April 23, 2013

  • Tom P.

    An excellent presentation. Informative, energetic and thoughtful. And the speaker understood when to step back and let the group questions take over. Something that was on target for our group.

    1 · April 23, 2013

  • Ariel

    As what’s-his-name said “Here we go again…”
    Your friend can count, but was too selective.
    More birds are killed by other human factors. For starts:

    Turbines along pathways aren't an ”unexpected hazard”: not since >40 years ago at Altamont Pass. Your friend failed to do a proper review of literature before claiming novelty–poor science? Does s/he work for fossil or nuclear outfits?

    I’m tired of hearing about how noisy they are. This Sun I'll go past many in W Texas – including a large farm 5 miles N of Fluvana, where I videotaped a bunch, fairly close; the video shows my sound meter – the loudest sound (65 db?): wind & birds. When around turbines I look for dead birds on the ground or bloody blades, & see none.

    2 · April 22, 2013

    • Ariel

      Oops - I hit "enter" to start a new paragraph and it just "sent" instead. Oh well. I think the wind folks mostly learned re. location from Altamont Pass; they also went from Tinkertoy towers to cylindrical ones painted for bird visibility. My travel in China was far briefer; I was lucky to see mostly blue sky. They DO eat any form of protein (yuck) which precludes loose animals.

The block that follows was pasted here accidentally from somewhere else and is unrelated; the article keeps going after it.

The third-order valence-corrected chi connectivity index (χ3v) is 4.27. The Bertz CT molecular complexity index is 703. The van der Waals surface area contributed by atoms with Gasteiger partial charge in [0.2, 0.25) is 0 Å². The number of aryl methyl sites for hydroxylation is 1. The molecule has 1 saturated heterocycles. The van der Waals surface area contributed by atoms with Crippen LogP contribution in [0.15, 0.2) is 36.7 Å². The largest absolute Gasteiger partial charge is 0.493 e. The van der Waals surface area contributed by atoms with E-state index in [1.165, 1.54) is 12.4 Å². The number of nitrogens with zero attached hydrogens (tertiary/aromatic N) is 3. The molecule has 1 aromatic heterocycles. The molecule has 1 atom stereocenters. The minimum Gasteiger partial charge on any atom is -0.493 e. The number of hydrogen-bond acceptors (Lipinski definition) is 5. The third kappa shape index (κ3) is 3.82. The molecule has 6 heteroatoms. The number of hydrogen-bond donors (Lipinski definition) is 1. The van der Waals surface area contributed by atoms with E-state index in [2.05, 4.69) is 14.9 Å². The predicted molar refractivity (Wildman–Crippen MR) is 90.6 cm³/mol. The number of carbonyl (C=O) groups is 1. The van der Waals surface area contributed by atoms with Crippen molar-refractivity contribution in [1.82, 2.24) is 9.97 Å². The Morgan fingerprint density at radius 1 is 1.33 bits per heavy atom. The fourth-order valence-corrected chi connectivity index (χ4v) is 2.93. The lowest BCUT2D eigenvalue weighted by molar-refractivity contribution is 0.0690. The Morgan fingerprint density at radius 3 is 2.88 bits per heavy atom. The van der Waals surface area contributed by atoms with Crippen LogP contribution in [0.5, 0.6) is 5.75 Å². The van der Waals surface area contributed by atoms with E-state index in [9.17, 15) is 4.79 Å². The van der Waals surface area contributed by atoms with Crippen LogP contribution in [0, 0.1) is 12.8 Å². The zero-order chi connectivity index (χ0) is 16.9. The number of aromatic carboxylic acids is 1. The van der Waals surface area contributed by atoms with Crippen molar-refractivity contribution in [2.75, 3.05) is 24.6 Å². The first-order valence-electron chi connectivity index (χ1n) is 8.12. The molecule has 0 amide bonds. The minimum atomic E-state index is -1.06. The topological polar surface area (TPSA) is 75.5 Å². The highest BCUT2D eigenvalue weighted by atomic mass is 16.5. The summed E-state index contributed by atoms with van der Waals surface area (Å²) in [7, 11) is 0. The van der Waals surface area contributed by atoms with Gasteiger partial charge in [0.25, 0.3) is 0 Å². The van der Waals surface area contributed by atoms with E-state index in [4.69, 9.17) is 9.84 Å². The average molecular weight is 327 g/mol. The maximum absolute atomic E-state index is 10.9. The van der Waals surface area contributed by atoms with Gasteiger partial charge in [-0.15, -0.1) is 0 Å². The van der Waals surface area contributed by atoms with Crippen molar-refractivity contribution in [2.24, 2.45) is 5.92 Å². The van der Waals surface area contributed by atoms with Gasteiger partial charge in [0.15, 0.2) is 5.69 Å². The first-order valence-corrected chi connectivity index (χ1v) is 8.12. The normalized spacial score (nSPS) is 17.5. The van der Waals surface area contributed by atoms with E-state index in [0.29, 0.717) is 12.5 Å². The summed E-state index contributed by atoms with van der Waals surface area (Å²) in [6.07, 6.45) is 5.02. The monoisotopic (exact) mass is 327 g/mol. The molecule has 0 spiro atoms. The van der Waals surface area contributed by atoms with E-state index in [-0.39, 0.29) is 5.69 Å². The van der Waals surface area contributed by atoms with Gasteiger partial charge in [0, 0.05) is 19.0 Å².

April 23, 2013

    • A former member
      A former member

      Oh, yea, I saw blue skies near the coast, but none inside the country. I have been there many times. I am a FIRM believer in birth control!

      April 23, 2013

  • A former member
    A former member

    As they say in French, "Ariel said out loud what others say under their breath!" This group needs more technocrats to speak up.

    April 22, 2013

  • A former member
    A former member

    A friend (Environmental Engr.) spent 6 months counting birds killed by windmills in PA. Seems an unexpected hazard to bird migration and birds in general.

    April 22, 2013

  • A former member
    A former member

    Sounds very interesting but I have a meeting at 8:30 that night.

    April 22, 2013